Welcome to The Pixel Project’s “30 For 30″ Father’s Day Campaign 2015! In honour of Father’s Day, we created this campaign:

  • To acknowledge the vital role Dads play in families, cultures and communities worldwide.
  • To showcase good men from different walks of life who are fabulous positive non-violent male role models.

Through this campaign, we will be publishing a short interview with a different Dad on each day of the month of June.

This campaign is also part of a programme of initiatives held throughout 2015 in support of the Celebrity Male Role Model Pixel Reveal campaign that is in benefit of the National Coalition Against Domestic Violence and The Pixel Project. Donate at just US$1 per pixel to reveal the mystery Celebrity Male Role Models and help raise US$1 million for the cause while raising awareness about the important role men and boys play in ending violence against women in their communities worldwide. Donations begin at just US$10 and you can donate via the Pixel Reveal website here or the Pixel Reveal Razoo donation page here.

Our twenty-first “30 For 30″ 2015 Dad is Yuen Cheong Adrian Low from Malaysia.


The Dad Bio

I work for my family business which was started by my eldest brother. I was his first employee and partner. Today we have a team of more than forty amazing and highly motivated individuals in our business group of four companies. We started with designing and building retail store merchandising solutions and grew the business into a market activation company with our own production and deployment capabilities. That is my part-time job. My full-time job is a husband to a beautiful wife with whom I share a wonderful son Jun Yin (Joahern) Low.

Adrian Low1. What is the best thing about being a dad?

Waking up to the laughter of Jun Yin is the best feeling in the world. I am a co-business owner with more than forty people who have entrusted us with their livelihoods. It is nerve-wracking for me. My wife is supportive which helps a lot, but Jun Yin gives everything a purpose in our daily rat race.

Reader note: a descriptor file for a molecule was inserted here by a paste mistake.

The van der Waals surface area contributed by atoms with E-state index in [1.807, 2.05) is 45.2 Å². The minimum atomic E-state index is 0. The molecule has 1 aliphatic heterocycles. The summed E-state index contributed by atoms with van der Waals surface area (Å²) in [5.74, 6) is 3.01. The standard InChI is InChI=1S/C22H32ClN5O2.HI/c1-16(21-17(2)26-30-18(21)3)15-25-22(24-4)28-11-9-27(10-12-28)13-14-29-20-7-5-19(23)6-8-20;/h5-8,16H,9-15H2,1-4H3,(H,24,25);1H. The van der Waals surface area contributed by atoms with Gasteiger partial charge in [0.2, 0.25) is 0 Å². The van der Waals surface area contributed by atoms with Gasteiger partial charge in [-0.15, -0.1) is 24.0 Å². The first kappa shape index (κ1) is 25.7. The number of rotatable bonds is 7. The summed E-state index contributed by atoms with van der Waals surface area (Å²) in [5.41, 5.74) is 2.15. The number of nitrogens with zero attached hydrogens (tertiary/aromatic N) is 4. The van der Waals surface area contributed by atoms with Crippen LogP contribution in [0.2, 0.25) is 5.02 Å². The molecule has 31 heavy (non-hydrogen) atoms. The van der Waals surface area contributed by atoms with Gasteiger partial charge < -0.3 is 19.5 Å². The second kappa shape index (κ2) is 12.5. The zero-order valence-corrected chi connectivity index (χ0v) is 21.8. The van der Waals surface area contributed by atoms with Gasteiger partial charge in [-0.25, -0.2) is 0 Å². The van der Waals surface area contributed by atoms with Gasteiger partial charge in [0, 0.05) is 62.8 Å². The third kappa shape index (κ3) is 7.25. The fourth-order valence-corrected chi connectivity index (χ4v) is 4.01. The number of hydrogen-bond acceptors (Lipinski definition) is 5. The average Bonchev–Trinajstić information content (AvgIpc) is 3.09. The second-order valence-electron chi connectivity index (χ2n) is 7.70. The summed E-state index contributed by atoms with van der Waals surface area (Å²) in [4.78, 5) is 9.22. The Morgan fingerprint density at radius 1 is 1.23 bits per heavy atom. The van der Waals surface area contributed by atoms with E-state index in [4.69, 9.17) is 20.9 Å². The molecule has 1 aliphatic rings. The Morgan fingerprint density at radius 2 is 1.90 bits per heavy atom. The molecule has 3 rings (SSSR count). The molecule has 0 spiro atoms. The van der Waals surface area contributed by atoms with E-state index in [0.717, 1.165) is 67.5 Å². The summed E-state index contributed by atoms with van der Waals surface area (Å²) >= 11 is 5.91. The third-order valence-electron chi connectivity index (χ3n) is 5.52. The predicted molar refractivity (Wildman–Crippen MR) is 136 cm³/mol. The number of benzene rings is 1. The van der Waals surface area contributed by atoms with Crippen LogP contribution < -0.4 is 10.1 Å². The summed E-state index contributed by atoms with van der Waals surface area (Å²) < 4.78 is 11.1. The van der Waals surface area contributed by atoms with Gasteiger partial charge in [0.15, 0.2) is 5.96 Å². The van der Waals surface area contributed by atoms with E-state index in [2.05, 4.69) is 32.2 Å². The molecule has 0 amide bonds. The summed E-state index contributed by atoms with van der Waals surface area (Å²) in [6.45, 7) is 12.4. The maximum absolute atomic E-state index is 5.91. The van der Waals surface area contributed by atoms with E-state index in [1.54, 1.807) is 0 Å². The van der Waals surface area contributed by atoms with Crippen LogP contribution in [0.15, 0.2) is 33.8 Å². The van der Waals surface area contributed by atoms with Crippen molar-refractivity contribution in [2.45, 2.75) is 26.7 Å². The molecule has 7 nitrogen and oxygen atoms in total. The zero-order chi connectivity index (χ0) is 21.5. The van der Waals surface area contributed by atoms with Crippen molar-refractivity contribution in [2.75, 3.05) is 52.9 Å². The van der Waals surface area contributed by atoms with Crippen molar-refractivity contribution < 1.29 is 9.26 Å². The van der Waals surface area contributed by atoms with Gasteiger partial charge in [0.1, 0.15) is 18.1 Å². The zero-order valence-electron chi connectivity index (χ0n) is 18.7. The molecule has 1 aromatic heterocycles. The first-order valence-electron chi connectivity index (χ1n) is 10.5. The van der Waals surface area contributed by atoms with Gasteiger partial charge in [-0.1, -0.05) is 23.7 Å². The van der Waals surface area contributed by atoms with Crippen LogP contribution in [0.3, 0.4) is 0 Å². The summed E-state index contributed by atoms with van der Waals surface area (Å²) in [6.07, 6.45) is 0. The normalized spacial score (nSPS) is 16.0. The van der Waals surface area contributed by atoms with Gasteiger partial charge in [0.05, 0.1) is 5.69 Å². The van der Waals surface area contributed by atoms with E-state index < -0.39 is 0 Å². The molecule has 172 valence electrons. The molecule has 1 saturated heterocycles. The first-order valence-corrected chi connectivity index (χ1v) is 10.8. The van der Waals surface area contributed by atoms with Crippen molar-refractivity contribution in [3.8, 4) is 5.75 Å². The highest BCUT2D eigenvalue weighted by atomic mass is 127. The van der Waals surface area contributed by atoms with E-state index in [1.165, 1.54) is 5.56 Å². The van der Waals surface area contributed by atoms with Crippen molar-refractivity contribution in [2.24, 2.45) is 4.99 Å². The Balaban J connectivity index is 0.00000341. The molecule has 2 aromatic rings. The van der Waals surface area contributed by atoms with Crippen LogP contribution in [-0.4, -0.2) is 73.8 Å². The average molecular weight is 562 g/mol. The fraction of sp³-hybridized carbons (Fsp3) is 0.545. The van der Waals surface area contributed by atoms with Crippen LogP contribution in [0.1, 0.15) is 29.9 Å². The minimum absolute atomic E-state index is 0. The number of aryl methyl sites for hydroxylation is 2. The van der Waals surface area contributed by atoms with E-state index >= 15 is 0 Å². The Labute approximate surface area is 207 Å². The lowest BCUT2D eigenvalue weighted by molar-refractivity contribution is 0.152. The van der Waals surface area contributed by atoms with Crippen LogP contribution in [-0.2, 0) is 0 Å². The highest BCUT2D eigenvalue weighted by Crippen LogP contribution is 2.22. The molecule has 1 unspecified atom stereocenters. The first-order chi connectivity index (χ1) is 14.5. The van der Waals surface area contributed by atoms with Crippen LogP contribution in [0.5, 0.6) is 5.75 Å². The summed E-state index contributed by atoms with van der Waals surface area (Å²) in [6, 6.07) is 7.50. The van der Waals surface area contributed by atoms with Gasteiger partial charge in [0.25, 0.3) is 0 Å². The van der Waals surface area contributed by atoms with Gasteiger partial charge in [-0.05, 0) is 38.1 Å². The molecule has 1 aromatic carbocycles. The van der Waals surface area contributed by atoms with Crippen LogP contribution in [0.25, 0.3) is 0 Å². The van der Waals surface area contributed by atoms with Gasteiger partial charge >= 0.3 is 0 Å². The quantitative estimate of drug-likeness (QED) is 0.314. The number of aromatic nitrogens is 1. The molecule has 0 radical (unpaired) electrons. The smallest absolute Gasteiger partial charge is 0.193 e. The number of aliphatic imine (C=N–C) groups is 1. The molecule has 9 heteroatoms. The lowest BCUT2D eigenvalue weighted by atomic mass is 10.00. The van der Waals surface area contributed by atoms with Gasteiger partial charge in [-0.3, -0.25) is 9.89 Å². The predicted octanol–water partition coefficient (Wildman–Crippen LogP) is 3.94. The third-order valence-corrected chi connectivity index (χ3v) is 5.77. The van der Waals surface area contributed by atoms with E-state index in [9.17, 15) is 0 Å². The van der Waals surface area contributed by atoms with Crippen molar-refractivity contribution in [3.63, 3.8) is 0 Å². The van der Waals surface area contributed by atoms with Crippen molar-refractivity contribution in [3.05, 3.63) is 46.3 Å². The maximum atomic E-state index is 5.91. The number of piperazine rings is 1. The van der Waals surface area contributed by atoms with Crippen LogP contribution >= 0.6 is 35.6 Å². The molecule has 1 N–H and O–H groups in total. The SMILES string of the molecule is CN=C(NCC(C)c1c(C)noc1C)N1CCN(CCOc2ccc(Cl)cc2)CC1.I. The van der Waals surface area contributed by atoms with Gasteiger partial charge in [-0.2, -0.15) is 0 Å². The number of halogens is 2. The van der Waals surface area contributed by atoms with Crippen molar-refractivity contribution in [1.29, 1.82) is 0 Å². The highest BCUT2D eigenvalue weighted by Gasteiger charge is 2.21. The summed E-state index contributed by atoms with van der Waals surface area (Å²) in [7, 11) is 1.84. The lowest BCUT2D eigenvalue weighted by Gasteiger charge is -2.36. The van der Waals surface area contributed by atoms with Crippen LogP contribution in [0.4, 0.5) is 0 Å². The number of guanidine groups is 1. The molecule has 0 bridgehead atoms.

Having Jun Yin also improves me and my wife as people. We realised that though we are generally good people, there were many bad habits and attitudes which we could improve on so that Jun Yin would have the best influence from us, at least to the best of our abilities.

2. A dad is usually the first male role model in a person’s life and fathers do have a significant impact on their sons’ attitude towards women and girls. How has your father influenced the way you see and treat women and girls?

My dad is one of the most respectful men towards women I’ve ever met . I have not heard him say mean things to Mom, and there is generally so much respect between the two of them. This has had a significant influence on how respectfully I treat all my relationships.

When we first started dating I told my wife that we have to respect each other by accepting each other the way we are. Our relationship is based on sharing each other’s lives and not changing each other’s lives. When we do argue we don’t say mean things to each other, we express our feelings about how our actions make us feel. When we argue it is not always about who is right or wrong but it’s always about how we can improve our relationship. All of this is made possible by a strong mutual respect for each other. I got that from Dad.

3. Communities and activists worldwide are starting to recognise that violence against women is not a “women’s issue” but a human rights issue and that men play a role in stopping the violence. How do you think fathers and other male role models can help get young men and boys to take an interest in and step up to help prevent and stop violence against women?

Lead by example. Teach boys to be respectful people and generally they will be good and won’t really go wrong. Men will have to educate themselves on this issue to enable them to lead by example because religion and old habits generally teach men to lead and women to stay quiet and faithful to the husband. We need to change all that. It is never okay for a man to hurt a woman just as it is never okay for a woman to hurt a man.